Every Friday night we smooth our way into the weekend with music, the universal language. These selections demonstrate that despite what is being passed off as art today, there is plenty of really good music available. Come along and enjoy.
From the NY Times, 7/21/1969:
Men have landed and walked on the moon.
Two Americans, astronauts of Apollo 11, steered their fragile four-legged lunar module safely and smoothly to the historic landing yesterday at 4:17:40 P.M., Eastern daylight time.
Neil A. Armstrong, the 38-year-old civilian commander, radioed to earth and the mission control room here:
“Houston, Tranquility Base here. The Eagle has landed.”
The first men to reach the moon–Mr. Armstrong and his co-pilot, Col. Edwin E. Aldrin, Jr. of the Air Force–brought their ship to rest on a level, rock-strewn plain near the southwestern shore of the arid Sea of Tranquility.
About six and a half hours later, Mr. Armstrong opened the landing craft’s hatch, stepped slowly down the ladder and declared as he planted the first human footprint on the lunar crust:
“That’s one small step for man, one giant leap for mankind.”
That was 48 years ago Thursday.
Mom, Dad, my brother and I watched on TV.
This week, wonderful music about…
Let’s start traveling.
Space: the final frontier.
These are the voyages of the starship Enterprise.
Its five-year mission: to explore strange new worlds, to seek out new life and new civilizations, to boldly go where no man has gone before.
Those, of course, are the famous opening lines from “Star Trek.”
To boldly go where no man has gone before.
To boldly go where no man has gone before.
We open with Eumir Deodato.
The Apollo 11 crew leaves Kennedy Space Center’s Manned Spacecraft Operations Building during the pre-launch countdown. Mission commander Neil Armstrong, command module pilot Michael Collins, and lunar module pilot Buzz Aldrin prepare to ride the special transport van to Launch Complex 39A where their spacecraft awaited them. Liftoff occurred at 9:32 a.m. EDT, July 16, 1969. Photo: NASA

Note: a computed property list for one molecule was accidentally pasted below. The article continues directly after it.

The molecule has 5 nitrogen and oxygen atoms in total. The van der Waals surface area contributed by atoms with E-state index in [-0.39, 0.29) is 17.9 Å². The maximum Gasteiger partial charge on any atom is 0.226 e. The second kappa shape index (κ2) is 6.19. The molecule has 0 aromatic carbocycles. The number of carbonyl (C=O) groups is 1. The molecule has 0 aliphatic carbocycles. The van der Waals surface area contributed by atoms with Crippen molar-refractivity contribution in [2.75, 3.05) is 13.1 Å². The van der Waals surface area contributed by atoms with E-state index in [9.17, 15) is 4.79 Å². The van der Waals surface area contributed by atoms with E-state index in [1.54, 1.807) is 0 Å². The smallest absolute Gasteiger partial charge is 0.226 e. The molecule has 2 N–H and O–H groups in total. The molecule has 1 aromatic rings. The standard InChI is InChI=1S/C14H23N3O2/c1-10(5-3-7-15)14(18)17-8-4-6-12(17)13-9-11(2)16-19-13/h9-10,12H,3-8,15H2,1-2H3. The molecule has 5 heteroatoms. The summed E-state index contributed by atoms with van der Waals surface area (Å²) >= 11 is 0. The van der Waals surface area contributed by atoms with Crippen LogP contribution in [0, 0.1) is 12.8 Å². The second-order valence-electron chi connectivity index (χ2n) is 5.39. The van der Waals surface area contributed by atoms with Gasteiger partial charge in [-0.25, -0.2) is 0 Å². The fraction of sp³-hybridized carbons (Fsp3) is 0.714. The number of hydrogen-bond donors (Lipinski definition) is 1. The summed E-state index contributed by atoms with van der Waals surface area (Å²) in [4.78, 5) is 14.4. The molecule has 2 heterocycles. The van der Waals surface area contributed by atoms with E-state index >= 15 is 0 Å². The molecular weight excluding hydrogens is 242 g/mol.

This could easily fall under the category of “Forgotten Oldie.”
During the British Invasion, Jonathan King wrote and recorded a single called “Everyone’s Gone to the Moon.” With a string section and dreamy lyrics, it made the top 20 in America in 1965. Impressive given that the young King was still an undergraduate at Trinity College, Cambridge at the time.
King remained in the music business for decades, primarily working behind the scenes producing some major acts.
His career took an ugly turn in 2001 when he was accused of abusing young boys in incidents that dated back some 30 years. King was sentenced to seven years and released from prison in 2005. He made a strange statement that he enjoyed his time behind bars.
“I’ve had a brilliant three-and-a-half years for crimes I did not commit.”
The Apollo 11 mission launched from the Kennedy Space Center, Florida on July 16, 1969, bearing the first humans to walk on the moon. Photo: NASA
More and more female saxophonists have burst onto the scene over the past dozen years or so. Our next artist’s 2008 debut album, “Tequila Moon” helped her be named Radio and Records “Debut Artist of The Year.” The title track was honored as contemporary jazz song of the year by R&R and Billboard.
Born in Portland and raised in Hemet, California, she started playing piano at the age of four. Her home often hosted festive parties featuring Latin music. Growing up, she was influenced by Cannonball Adderley and John Coltrane. After graduation from USC with a degree in jazz studies, she recorded sessions with Michael Buble and toured with the Temptations and Jessica Simpson.